Researchers are studying a new treatment for Huntington's disease that silences the affected gene, NPR reports.
The project is a joint effort between Roche and Ionis Pharmaceuticals. As NPR notes, Genentech, a part of Roche, reported last year that its antisense oligonucleotide drug could reduce the level of mutant huntingtin in patients' cerebrospinal fluid samples in a small study that has recently been published in the New England Journal of Medicine. It adds that Ionis developed the approach to deliver the antisense oligonucleotide drug to patients' brains via their CSF.
In their new trial, the companies are running a 25-month trial with more than 650 participants to determine whether the treatment stops or slows their symptoms from advancing, NPR adds, noting that they had to tweak the study earlier this year after they realized the drug didn't have to be given as often as they'd thought.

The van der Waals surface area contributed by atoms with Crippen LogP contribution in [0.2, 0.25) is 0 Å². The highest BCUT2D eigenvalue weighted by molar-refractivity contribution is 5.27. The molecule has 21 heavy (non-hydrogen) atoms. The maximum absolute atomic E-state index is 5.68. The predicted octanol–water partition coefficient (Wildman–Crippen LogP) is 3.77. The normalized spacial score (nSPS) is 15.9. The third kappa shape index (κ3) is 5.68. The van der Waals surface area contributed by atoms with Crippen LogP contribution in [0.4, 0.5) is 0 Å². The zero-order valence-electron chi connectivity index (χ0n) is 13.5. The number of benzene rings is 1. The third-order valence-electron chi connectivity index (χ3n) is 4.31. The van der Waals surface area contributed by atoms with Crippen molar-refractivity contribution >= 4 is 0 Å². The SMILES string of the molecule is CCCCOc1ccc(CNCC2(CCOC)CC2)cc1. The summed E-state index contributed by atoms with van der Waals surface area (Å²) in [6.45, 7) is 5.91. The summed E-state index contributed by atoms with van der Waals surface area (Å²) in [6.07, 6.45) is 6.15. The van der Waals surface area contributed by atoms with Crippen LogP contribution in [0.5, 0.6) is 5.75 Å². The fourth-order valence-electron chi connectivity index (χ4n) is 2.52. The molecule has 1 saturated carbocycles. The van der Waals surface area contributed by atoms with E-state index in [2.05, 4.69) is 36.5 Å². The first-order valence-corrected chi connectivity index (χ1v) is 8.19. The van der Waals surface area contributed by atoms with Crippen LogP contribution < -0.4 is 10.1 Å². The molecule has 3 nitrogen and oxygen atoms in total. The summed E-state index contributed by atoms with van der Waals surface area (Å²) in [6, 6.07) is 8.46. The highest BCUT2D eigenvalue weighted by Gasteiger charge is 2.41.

This isn't the only effort underway to treat Huntington's disease, it says. "A lot of different approaches are being worked on in different stages of drug discovery across the world," George Yohrling, a scientist at the Huntington's Disease Society of America, tells NPR. "It's really quite exciting."